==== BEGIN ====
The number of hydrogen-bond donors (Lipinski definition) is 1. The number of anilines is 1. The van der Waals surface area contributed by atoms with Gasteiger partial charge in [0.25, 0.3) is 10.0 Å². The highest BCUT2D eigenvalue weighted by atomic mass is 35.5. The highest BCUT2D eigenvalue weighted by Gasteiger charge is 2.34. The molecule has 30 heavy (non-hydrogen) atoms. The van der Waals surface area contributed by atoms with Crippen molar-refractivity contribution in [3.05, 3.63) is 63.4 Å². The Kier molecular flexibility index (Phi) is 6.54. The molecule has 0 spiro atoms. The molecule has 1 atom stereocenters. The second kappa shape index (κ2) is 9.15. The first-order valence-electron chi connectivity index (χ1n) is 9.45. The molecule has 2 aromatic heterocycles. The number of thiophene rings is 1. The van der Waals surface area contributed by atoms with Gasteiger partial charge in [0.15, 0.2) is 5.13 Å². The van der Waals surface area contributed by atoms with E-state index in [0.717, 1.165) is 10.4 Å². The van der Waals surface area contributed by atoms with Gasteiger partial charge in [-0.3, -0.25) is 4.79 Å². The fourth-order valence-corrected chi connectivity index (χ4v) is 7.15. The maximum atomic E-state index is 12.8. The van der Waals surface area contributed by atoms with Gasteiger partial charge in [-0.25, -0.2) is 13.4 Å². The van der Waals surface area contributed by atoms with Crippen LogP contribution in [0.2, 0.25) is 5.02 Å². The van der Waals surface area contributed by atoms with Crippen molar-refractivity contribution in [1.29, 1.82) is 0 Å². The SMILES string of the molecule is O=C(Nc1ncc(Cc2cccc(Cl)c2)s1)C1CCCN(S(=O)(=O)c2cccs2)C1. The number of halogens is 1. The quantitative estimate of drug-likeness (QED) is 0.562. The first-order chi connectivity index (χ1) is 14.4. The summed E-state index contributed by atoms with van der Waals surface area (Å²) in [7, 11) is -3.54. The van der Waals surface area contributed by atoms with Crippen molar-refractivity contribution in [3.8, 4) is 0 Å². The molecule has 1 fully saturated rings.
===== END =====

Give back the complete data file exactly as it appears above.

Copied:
The number of hydrogen-bond donors (Lipinski definition) is 1. The number of anilines is 1. The van der Waals surface area contributed by atoms with Gasteiger partial charge in [0.25, 0.3) is 10.0 Å². The highest BCUT2D eigenvalue weighted by atomic mass is 35.5. The highest BCUT2D eigenvalue weighted by Gasteiger charge is 2.34. The molecule has 30 heavy (non-hydrogen) atoms. The van der Waals surface area contributed by atoms with Crippen molar-refractivity contribution in [3.05, 3.63) is 63.4 Å². The Kier molecular flexibility index (Phi) is 6.54. The molecule has 0 spiro atoms. The molecule has 1 atom stereocenters. The second kappa shape index (κ2) is 9.15. The first-order valence-electron chi connectivity index (χ1n) is 9.45. The molecule has 2 aromatic heterocycles. The number of thiophene rings is 1. The van der Waals surface area contributed by atoms with Gasteiger partial charge in [0.15, 0.2) is 5.13 Å². The van der Waals surface area contributed by atoms with E-state index in [0.717, 1.165) is 10.4 Å². The van der Waals surface area contributed by atoms with Gasteiger partial charge in [-0.3, -0.25) is 4.79 Å². The fourth-order valence-corrected chi connectivity index (χ4v) is 7.15. The maximum atomic E-state index is 12.8. The van der Waals surface area contributed by atoms with Gasteiger partial charge in [-0.25, -0.2) is 13.4 Å². The van der Waals surface area contributed by atoms with Crippen LogP contribution in [0.2, 0.25) is 5.02 Å². The van der Waals surface area contributed by atoms with Crippen molar-refractivity contribution in [1.29, 1.82) is 0 Å². The SMILES string of the molecule is O=C(Nc1ncc(Cc2cccc(Cl)c2)s1)C1CCCN(S(=O)(=O)c2cccs2)C1. The number of halogens is 1. The quantitative estimate of drug-likeness (QED) is 0.562. The first-order chi connectivity index (χ1) is 14.4. The summed E-state index contributed by atoms with van der Waals surface area (Å²) in [7, 11) is -3.54. The van der Waals surface area contributed by atoms with Crippen molar-refractivity contribution in [3.8, 4) is 0 Å². The molecule has 1 fully saturated rings.